Each of these three conditions – clarity, unity and agility – are people-focused, and because people must be led, the ability to achieve these conditions is dependent on the “people” skills of each organization’s leaders. Our research found that four leadership practices in particular contribute to the attainment of these three conditions.
A leader who wants his or her organization to be strategically fast must:
- Affirm strategies. It’s not enough to formulate a great strategy and issue it in a compelling statement. Leaders need to communicate that strategy clearly and frequently to ensure all people in the organization – not just those at the top — know where they’re going and are motivated to go there.
- Drive initiatives. Leaders need to realize that they must lead the execution of their strategy or it will slow and eventually die. They don’t have to become project managers, but they do have to direct the initiative in a more detailed way than many are used to.
- Manage the climate. The way it feels to work in a place – what we call the organizational climate – has a direct impact on employee motivation, performance and speed. By focusing on six dimensions of climate – clarity, standards, commitment, responsibility, recognition, and teamwork – a leader can improve an organization’s climate significantly.
- Cultivate experience. Individuals and teams with experience move more quickly than those without. Strategically fast leaders learn how to cultivate their staff’s insights and lessons learned, and to distribute those learnings in a continuous cycle of improvement.
When faced with a need to become strategically faster, a leader’s intuition is often to focus, naturally, on pace and/or process. In fact, however, companies that do so to the exclusion of people often become strategically slower. That is, their focus on pace and process is disconnected from people’s beliefs and behaviors and, as a result, fails to achieve the desired results in the desired time. Their strategy joins the upwards of 70 percent that fail.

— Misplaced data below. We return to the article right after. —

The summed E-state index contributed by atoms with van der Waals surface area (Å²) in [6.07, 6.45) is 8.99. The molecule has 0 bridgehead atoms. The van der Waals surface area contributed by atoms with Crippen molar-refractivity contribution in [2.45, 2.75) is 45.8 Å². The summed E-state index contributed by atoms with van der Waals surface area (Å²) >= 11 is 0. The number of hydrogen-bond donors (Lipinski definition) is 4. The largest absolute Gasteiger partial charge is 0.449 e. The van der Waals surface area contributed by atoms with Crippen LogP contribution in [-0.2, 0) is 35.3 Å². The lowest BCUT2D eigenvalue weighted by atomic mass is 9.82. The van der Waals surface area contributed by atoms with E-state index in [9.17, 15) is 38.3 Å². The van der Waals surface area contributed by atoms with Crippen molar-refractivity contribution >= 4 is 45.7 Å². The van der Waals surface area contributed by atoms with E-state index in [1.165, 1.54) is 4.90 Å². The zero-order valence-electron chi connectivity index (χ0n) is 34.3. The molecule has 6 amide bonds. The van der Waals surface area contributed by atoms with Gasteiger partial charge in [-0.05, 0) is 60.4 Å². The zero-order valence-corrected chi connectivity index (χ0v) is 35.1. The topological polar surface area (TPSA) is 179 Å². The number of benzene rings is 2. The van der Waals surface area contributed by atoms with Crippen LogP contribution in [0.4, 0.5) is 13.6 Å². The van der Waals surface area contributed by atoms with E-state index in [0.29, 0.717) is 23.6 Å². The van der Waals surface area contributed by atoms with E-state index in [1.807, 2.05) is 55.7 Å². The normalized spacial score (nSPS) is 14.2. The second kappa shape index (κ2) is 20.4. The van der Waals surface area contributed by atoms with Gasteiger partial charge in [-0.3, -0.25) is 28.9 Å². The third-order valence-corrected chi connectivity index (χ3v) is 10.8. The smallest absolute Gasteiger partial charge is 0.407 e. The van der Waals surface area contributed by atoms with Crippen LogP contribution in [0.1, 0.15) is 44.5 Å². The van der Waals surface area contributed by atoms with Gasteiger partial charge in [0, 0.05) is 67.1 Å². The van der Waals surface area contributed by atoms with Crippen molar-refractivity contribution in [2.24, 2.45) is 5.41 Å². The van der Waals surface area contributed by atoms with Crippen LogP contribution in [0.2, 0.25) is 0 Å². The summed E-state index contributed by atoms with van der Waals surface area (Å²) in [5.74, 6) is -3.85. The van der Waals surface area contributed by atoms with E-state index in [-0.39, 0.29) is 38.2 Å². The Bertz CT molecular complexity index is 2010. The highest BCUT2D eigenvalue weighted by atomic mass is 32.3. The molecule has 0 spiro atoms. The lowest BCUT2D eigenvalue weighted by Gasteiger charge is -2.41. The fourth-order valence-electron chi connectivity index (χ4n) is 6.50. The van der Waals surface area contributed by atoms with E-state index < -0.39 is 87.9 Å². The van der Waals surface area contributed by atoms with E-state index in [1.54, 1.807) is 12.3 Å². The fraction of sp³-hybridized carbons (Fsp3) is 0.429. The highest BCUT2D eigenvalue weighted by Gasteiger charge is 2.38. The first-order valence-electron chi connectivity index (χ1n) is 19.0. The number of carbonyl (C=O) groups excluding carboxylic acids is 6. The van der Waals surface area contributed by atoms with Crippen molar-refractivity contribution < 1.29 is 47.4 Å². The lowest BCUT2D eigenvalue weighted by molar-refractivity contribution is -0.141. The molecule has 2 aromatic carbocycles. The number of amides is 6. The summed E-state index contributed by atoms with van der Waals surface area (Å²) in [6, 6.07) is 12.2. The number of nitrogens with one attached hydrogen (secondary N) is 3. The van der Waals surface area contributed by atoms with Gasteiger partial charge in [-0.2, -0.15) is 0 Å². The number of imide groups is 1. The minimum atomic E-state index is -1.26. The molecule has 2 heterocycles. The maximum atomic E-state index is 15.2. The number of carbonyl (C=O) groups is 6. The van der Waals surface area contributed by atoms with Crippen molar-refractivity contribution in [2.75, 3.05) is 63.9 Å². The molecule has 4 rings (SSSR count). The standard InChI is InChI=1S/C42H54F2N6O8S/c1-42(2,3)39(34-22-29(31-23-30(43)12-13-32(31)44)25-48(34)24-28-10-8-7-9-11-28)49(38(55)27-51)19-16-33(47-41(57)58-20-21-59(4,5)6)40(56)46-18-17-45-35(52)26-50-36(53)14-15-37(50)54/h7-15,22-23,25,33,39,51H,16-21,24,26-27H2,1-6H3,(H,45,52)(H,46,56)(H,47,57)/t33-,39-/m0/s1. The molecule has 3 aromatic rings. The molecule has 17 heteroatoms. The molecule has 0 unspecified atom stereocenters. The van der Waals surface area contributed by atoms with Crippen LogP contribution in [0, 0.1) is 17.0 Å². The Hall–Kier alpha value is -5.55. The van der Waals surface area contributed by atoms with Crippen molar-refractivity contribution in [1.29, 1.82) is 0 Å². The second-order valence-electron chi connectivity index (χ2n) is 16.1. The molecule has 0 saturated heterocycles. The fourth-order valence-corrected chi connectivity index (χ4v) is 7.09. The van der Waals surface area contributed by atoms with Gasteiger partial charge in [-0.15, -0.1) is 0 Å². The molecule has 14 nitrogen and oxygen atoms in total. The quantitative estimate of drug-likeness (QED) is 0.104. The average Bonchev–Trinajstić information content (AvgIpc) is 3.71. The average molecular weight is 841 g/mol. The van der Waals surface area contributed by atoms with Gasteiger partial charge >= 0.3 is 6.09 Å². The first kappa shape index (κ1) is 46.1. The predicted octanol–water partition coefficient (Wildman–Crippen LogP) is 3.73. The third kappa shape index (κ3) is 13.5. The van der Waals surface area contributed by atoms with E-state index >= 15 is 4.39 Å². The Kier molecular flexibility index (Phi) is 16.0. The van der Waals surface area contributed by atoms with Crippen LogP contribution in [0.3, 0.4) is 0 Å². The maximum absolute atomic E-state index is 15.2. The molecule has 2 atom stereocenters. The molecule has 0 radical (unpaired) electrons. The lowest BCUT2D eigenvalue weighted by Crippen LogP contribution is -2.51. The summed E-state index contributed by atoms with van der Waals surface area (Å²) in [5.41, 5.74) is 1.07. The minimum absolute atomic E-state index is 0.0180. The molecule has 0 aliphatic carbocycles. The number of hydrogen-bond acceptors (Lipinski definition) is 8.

Pace and process are important, make no mistake. But they cannot be divorced from people. Vittorio Colao, CEO of Vodafone Group, put it this way when we asked for his take on strategic speed: “The three key words for us are speed, simplicity and trust – which in a way correspond to pace, process and people. Pace is the pure speed element. Process is something you have to pay attention to in a large company, but it’s something you need to simplify as much as possible. Then there’s people, which we’d put under the “trust” category, because if you want people to move fast and simplify processes, the key is to inject a high degree of trust. People must know that risk taking and judgment calls are fine; they must have trust in one another. Trust is also the glue that holds different functions and processes together.”
People are the overlooked or underappreciated ingredient in the recipe for strategic speed. When neglected, their inability to perform well will undermine the execution of the best-conceived strategies. But when attended to, they will greatly increase the likelihood of successful implementation, enhance the speed with which strategies are executed, and deliver the results we seek.